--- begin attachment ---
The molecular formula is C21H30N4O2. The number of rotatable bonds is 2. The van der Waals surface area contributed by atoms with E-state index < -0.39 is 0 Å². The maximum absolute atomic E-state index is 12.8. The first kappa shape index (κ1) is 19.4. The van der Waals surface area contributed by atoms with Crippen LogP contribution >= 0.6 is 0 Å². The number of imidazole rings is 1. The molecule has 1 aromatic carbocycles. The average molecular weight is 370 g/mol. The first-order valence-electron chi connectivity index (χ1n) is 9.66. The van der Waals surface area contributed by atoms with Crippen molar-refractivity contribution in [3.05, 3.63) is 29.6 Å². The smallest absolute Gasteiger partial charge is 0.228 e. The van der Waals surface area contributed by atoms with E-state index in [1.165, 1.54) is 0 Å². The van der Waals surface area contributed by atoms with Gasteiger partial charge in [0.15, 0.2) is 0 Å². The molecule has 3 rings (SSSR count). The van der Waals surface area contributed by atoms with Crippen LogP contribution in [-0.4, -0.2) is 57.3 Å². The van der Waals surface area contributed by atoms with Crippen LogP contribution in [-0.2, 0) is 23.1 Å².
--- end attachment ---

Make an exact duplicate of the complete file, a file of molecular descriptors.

The molecular formula is C21H30N4O2. The number of rotatable bonds is 2. The van der Waals surface area contributed by atoms with E-state index < -0.39 is 0 Å². The maximum absolute atomic E-state index is 12.8. The first kappa shape index (κ1) is 19.4. The van der Waals surface area contributed by atoms with Crippen LogP contribution >= 0.6 is 0 Å². The number of imidazole rings is 1. The molecule has 1 aromatic carbocycles. The average molecular weight is 370 g/mol. The first-order valence-electron chi connectivity index (χ1n) is 9.66. The van der Waals surface area contributed by atoms with Crippen molar-refractivity contribution in [3.05, 3.63) is 29.6 Å². The smallest absolute Gasteiger partial charge is 0.228 e. The van der Waals surface area contributed by atoms with E-state index in [1.165, 1.54) is 0 Å². The van der Waals surface area contributed by atoms with Gasteiger partial charge in [0.15, 0.2) is 0 Å². The molecule has 3 rings (SSSR count). The van der Waals surface area contributed by atoms with Crippen LogP contribution in [-0.4, -0.2) is 57.3 Å². The van der Waals surface area contributed by atoms with Crippen LogP contribution in [-0.2, 0) is 23.1 Å².